miscellany

If I’m not getting anything out of self-tracking that’s worth the set up time, battery draining, and mindfulness of checking up on my data, is it worth it? Of course not. Each of these services I drop is one less piece of mental clutter, more space on my hard drive, and—yes—less data I’m giving up for free to some venture-backed startup company that’s just going to get eaten by Facebook or Google in a year or two. Which is why I stick with tracking stuff that focuses on actionable data. If I know I’m spending two hours a week on Facebook, or Tweetbot is my most used iPhone app, that’s actionable data.

A Few More Thoughts On Self-Tracking - Sanspoint. - Essays on Technology and Culture by Richard J. Anderson

I’ve been mentioning Quantified Self A LOT in recent professional development workshops, but I’m very aware of the fact that it’s hard to get into a deeper conversation about it with people who are new to the notion of self-tracking without a) a relatively easy pathway to collect meaningful data-points and b) a relatively easy way to visualise, correlate and learn from said data.

Yes, I sport a Jawbone UP for physical activity and sleep, and I use Moves on the iPhone primarily to map my movements day to day (with a little bit of added context for categories of movement— walking, running, cycling, driving etc). Moves, through some internet wizardry that I can’t even remember how I set up, sends data to Runkeeper, which loops back to my UP account. But that’s just physical activity. There’s an entire other layer of activity I’d like to be able to report on, but only if I can find the easiest meaningful way to do it…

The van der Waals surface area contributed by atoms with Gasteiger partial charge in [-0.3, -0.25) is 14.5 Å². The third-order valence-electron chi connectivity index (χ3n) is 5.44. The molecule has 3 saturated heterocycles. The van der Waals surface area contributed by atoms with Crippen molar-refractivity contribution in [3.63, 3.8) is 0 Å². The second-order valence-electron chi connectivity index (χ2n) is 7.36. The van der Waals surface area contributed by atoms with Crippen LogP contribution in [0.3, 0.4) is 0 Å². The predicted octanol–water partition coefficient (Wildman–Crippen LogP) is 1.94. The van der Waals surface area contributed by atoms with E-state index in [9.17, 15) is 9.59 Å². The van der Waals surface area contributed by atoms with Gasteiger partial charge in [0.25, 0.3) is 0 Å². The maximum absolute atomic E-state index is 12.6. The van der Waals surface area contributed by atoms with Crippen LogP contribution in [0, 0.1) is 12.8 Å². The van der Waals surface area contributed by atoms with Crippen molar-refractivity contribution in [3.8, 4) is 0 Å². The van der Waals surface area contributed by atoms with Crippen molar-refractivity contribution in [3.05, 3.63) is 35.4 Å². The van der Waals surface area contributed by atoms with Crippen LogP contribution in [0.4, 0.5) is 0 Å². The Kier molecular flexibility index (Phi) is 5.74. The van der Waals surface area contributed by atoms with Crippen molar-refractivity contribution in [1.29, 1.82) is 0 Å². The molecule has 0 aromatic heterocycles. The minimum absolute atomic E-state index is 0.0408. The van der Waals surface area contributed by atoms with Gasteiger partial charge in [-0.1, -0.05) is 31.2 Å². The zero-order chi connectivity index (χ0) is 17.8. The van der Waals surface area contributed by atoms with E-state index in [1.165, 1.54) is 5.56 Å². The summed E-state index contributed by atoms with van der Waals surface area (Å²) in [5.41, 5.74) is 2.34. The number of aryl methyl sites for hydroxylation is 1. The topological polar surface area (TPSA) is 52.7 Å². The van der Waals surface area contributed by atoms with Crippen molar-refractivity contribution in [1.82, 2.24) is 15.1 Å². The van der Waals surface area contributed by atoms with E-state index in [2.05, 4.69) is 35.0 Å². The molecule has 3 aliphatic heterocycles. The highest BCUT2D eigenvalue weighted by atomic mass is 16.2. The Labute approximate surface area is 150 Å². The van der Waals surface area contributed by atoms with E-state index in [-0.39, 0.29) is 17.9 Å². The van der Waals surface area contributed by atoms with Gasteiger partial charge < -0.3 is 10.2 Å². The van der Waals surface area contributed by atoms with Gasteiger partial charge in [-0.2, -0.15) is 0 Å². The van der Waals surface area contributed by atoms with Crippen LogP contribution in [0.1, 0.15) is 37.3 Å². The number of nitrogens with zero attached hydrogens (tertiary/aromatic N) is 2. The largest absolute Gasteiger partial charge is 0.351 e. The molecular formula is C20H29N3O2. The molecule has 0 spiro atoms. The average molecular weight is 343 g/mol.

The thing about life in the real world is, all your hopes and dreams and desires and feelings are trapped inside you. Reality doesn’t care — it’s stiffly, primly indifferent to your inner life. But in a fantasy world, all those feelings can come out. When you cast a spell, you use your desires and emotions to change reality. You reshape the outer world to look more like your inner world. You have demons in your subconscious? In a fantasy world those demons can get out, where you can grapple with them face to face. The story I was telling was impossible, and I believed in it more than I believed in the 10,000 entirely reasonable, plausible things I’d written before. Fantasy is sometimes dismissed as childish, or escapist, but I take what I am doing very, very seriously. For me fantasy isn’t about escaping from reality, it’s about re-encountering the challenges of the real world, but externalized and transformed. It’s an emotionally raw genre — it forces you to lay yourself open on the page. It doesn’t traffic in ironies and caveats. When you cast a spell you can’t be kidding, you have to mean it.